Taxing Questions Redux

I want to congratulate the Indiana General Assembly for responding to my earlier post with actual legislation. Alright that’s an overstatement. Technically, I wasn’t consulted. I didn’t appear before a subcommittee or offer research data.  But I’m going to take credit anyway, since I think that’s in the Bloggers Creed somewhere.

The earlier post dealt with the conundrum a court faces when deciding which parent receives a tax benefit for a child.  My answer, in a nutshell was: dealer’s choice (read: judge’s choice). There were some suggestions on handling this situation but no hard-and-fast rules.  But there are now.

On July 1, 2011, H.B. 1427 became law and requires that a judge signing a child support order specify which parent may claim the child as a dependent for purposes of federal or state taxes. Some of the factors that go into the court’s decision include:

•    the value of claiming the child at each parent’s marginal tax rate;
•    each parent’s income;
•    the age of the child and how much longer the child can be claimed;
•    each parent’s costs in child support;
•    any college-level financial aid; and
•    the burden of the property distribution when the parents were divorced (if applicable).

See I.C. 31-14-11-2.5 and I.C. 31-16-6-1.5.

Also, any support-paying parent needs to have paid at least 95% of the support obligation for the tax year in order to be entitled to claim the child. Id.

These factors are essentially the ones that used to be in Guideline 9 of the Indiana Child Support Rules and Guidelines.  In essence the legislature took a cue from the suggestions of the committee that periodically studies the child support rules and made it mandatory for judges to decide the issue.  What was merely a guideline is now a requirement.

So “may” becomes “shall” and depending upon your point of view, that means there is either: (a) one more link in the chains that shackle judicial independence, or (b) one less issue over which divorced or separated parents languish in uncertainty.

I appreciate the need for clarification, but I expect some backlash from this change. It might burden the courts in time and scheduling.  For most litigants, child support is a simple math calculation.  Yes, the parties occasionally disagree about what income to use, but the method of reaching the amount of support paid is not complicated.  But a child support calculation is not (and should not be) dominated by nuance.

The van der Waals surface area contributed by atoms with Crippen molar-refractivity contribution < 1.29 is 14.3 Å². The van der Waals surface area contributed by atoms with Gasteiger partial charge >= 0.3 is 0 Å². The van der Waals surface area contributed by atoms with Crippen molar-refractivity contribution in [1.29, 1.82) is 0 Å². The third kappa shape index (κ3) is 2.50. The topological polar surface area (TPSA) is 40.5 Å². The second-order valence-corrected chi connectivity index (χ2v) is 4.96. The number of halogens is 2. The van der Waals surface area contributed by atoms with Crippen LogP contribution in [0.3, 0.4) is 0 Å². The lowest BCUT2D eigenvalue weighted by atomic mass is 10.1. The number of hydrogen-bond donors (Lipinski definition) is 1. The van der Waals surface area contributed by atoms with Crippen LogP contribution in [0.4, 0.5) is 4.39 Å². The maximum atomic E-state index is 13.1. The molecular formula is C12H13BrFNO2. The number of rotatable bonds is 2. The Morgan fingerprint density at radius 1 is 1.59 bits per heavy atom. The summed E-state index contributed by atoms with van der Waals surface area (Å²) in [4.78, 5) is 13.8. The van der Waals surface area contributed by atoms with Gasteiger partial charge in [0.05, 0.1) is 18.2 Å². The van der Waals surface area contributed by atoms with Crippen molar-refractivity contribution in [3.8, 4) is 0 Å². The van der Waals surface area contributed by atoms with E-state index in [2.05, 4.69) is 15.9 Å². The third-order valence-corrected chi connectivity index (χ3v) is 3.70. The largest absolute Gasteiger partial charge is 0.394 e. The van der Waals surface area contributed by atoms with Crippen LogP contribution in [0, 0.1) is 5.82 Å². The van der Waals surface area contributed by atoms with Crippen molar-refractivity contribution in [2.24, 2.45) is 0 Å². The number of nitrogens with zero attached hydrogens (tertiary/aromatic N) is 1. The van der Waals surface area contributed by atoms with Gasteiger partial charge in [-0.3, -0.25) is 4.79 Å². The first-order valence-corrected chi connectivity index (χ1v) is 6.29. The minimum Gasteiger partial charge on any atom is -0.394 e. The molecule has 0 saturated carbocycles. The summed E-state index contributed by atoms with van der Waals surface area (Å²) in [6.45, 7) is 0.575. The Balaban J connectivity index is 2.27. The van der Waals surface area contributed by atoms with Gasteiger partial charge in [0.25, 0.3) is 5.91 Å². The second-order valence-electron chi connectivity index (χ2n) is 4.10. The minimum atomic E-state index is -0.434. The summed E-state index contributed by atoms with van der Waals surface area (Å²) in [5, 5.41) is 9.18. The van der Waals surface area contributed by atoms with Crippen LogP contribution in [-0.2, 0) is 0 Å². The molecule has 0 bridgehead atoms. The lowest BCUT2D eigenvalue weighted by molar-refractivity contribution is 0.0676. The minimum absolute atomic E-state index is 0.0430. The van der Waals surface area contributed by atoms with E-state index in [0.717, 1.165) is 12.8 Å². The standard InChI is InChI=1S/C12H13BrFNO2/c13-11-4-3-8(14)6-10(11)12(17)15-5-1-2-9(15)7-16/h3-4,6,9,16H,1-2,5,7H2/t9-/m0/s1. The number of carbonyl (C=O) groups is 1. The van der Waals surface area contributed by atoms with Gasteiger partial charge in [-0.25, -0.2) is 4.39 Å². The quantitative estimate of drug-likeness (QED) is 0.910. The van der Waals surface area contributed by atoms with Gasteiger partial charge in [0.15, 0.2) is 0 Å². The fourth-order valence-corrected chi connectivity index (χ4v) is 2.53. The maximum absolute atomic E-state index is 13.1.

Enter H.B. 1427.  Now courts shall dive headfirst into the tax issue every time there is a child support order.  That means a paragraph about claiming the child for tax purposes must appear somewhere above the judge’s signature every time support begins or is modified. Modifications of support are very, very common in Indiana’s family courts today.  This will prompt support-paying parents (mostly fathers) to request the right to claim the children each time the support issue is raised if not satisfied with the current arrangement.  This could greatly expand the amount of time required for each case the judge hears, since the court will have to devote more time to hearing testimony about who-pays-what; who-benefits-by-how-much; and the other issues raised in the new law.

If the legislature really wanted to promote certainty in child support arrangements, then I would suggest a different approach.  Rather than the multi-part balancing test with no leaning toward any particular outcome, simply create a legal presumption in favor of ordering that the parties alternate claiming the child: Dad in even-numbered years and Mom in odd-numbered years.  (For multiple children, allow each to use an equal number of children each year.)  Keep the requirement that support payor being at least 95% current on support to claim any child.  Then allow the court to deviate from this under special circumstances, such as a parent who has no parenting time or relationship with a child.  By doing so, the State makes it easier (and faster and cheaper) for parents and courts to reach a conclusion without forcing the court to apply the test under every circumstance.